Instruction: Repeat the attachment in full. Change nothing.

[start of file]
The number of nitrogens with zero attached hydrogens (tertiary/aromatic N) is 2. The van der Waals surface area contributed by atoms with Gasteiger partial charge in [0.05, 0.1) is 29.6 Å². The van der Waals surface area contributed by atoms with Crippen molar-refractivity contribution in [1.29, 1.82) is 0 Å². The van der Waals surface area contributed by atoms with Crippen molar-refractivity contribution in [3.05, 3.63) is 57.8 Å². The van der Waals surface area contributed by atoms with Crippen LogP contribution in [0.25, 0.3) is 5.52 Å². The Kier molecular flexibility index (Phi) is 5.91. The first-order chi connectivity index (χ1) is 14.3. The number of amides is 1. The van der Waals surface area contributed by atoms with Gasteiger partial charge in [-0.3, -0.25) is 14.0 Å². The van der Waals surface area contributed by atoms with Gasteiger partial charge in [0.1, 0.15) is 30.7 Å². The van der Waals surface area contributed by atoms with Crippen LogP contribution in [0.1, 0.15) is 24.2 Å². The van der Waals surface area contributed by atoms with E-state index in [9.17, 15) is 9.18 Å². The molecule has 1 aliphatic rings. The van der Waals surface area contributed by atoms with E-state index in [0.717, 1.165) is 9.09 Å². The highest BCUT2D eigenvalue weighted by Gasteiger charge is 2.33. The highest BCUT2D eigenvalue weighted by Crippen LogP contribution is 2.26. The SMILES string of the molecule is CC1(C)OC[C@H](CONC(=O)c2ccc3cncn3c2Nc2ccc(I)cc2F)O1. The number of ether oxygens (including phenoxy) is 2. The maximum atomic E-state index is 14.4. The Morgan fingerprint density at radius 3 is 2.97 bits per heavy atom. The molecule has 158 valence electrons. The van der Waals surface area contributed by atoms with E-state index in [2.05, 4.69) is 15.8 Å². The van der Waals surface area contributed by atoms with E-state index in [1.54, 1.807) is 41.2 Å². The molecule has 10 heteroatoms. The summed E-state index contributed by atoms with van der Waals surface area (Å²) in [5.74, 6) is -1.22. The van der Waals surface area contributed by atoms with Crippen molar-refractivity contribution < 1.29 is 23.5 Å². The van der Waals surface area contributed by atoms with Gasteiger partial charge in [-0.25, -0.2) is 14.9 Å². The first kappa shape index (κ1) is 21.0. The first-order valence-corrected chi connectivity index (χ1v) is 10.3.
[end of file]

The number of nitrogens with zero attached hydrogens (tertiary/aromatic N) is 2. The van der Waals surface area contributed by atoms with Gasteiger partial charge in [0.05, 0.1) is 29.6 Å². The van der Waals surface area contributed by atoms with Crippen molar-refractivity contribution in [1.29, 1.82) is 0 Å². The van der Waals surface area contributed by atoms with Crippen molar-refractivity contribution in [3.05, 3.63) is 57.8 Å². The van der Waals surface area contributed by atoms with Crippen LogP contribution in [0.25, 0.3) is 5.52 Å². The Kier molecular flexibility index (Phi) is 5.91. The first-order chi connectivity index (χ1) is 14.3. The number of amides is 1. The van der Waals surface area contributed by atoms with Gasteiger partial charge in [-0.3, -0.25) is 14.0 Å². The van der Waals surface area contributed by atoms with Gasteiger partial charge in [0.1, 0.15) is 30.7 Å². The van der Waals surface area contributed by atoms with Crippen LogP contribution in [0.1, 0.15) is 24.2 Å². The van der Waals surface area contributed by atoms with E-state index in [9.17, 15) is 9.18 Å². The molecule has 1 aliphatic rings. The van der Waals surface area contributed by atoms with E-state index in [0.717, 1.165) is 9.09 Å². The highest BCUT2D eigenvalue weighted by Gasteiger charge is 2.33. The highest BCUT2D eigenvalue weighted by Crippen LogP contribution is 2.26. The SMILES string of the molecule is CC1(C)OC[C@H](CONC(=O)c2ccc3cncn3c2Nc2ccc(I)cc2F)O1. The number of ether oxygens (including phenoxy) is 2. The maximum atomic E-state index is 14.4. The Morgan fingerprint density at radius 3 is 2.97 bits per heavy atom. The molecule has 158 valence electrons. The van der Waals surface area contributed by atoms with E-state index in [2.05, 4.69) is 15.8 Å². The van der Waals surface area contributed by atoms with E-state index in [1.54, 1.807) is 41.2 Å². The molecule has 10 heteroatoms. The summed E-state index contributed by atoms with van der Waals surface area (Å²) in [5.74, 6) is -1.22. The van der Waals surface area contributed by atoms with Crippen molar-refractivity contribution < 1.29 is 23.5 Å². The van der Waals surface area contributed by atoms with Gasteiger partial charge in [-0.25, -0.2) is 14.9 Å². The first kappa shape index (κ1) is 21.0. The first-order valence-corrected chi connectivity index (χ1v) is 10.3.